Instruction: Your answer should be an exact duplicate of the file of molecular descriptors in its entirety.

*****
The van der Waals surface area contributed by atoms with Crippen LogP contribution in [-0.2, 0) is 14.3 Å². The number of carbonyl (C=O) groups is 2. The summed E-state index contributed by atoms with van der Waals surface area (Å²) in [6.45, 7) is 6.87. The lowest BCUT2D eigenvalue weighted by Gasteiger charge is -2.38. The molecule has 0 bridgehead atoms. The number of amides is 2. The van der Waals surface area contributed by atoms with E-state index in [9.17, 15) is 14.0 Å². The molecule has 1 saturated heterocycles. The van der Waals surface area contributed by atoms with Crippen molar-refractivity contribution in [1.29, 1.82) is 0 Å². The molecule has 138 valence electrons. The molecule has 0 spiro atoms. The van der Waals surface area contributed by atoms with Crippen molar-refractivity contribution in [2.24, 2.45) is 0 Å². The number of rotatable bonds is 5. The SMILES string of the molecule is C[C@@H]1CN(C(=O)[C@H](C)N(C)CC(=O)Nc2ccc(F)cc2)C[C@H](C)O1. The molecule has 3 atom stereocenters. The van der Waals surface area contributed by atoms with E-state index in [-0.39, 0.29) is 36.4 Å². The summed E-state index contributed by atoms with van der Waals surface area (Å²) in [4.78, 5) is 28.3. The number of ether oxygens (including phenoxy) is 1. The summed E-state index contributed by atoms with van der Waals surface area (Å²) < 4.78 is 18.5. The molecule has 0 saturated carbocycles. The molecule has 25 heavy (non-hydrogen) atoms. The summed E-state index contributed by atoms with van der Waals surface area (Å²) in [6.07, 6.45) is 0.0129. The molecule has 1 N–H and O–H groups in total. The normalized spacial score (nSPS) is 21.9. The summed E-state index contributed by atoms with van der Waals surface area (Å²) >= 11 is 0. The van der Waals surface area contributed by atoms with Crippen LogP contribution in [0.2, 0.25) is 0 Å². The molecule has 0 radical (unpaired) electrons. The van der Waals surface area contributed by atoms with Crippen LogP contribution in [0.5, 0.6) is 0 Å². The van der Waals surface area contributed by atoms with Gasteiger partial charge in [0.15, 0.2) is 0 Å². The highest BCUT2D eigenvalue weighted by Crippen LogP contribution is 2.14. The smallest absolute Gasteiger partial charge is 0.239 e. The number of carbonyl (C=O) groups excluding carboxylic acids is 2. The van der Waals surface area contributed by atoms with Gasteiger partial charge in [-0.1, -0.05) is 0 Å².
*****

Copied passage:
The van der Waals surface area contributed by atoms with Crippen LogP contribution in [-0.2, 0) is 14.3 Å². The number of carbonyl (C=O) groups is 2. The summed E-state index contributed by atoms with van der Waals surface area (Å²) in [6.45, 7) is 6.87. The lowest BCUT2D eigenvalue weighted by Gasteiger charge is -2.38. The molecule has 0 bridgehead atoms. The number of amides is 2. The van der Waals surface area contributed by atoms with E-state index in [9.17, 15) is 14.0 Å². The molecule has 1 saturated heterocycles. The van der Waals surface area contributed by atoms with Crippen molar-refractivity contribution in [1.29, 1.82) is 0 Å². The molecule has 138 valence electrons. The molecule has 0 spiro atoms. The van der Waals surface area contributed by atoms with Crippen molar-refractivity contribution in [2.24, 2.45) is 0 Å². The number of rotatable bonds is 5. The SMILES string of the molecule is C[C@@H]1CN(C(=O)[C@H](C)N(C)CC(=O)Nc2ccc(F)cc2)C[C@H](C)O1. The molecule has 3 atom stereocenters. The van der Waals surface area contributed by atoms with E-state index in [-0.39, 0.29) is 36.4 Å². The summed E-state index contributed by atoms with van der Waals surface area (Å²) in [4.78, 5) is 28.3. The number of ether oxygens (including phenoxy) is 1. The summed E-state index contributed by atoms with van der Waals surface area (Å²) < 4.78 is 18.5. The molecule has 0 saturated carbocycles. The molecule has 25 heavy (non-hydrogen) atoms. The summed E-state index contributed by atoms with van der Waals surface area (Å²) in [6.07, 6.45) is 0.0129. The molecule has 1 N–H and O–H groups in total. The normalized spacial score (nSPS) is 21.9. The summed E-state index contributed by atoms with van der Waals surface area (Å²) >= 11 is 0. The van der Waals surface area contributed by atoms with Crippen LogP contribution in [0.2, 0.25) is 0 Å². The molecule has 0 radical (unpaired) electrons. The van der Waals surface area contributed by atoms with Crippen LogP contribution in [0.5, 0.6) is 0 Å². The van der Waals surface area contributed by atoms with Gasteiger partial charge in [0.15, 0.2) is 0 Å². The highest BCUT2D eigenvalue weighted by Crippen LogP contribution is 2.14. The smallest absolute Gasteiger partial charge is 0.239 e. The number of carbonyl (C=O) groups excluding carboxylic acids is 2. The van der Waals surface area contributed by atoms with Gasteiger partial charge in [-0.1, -0.05) is 0 Å².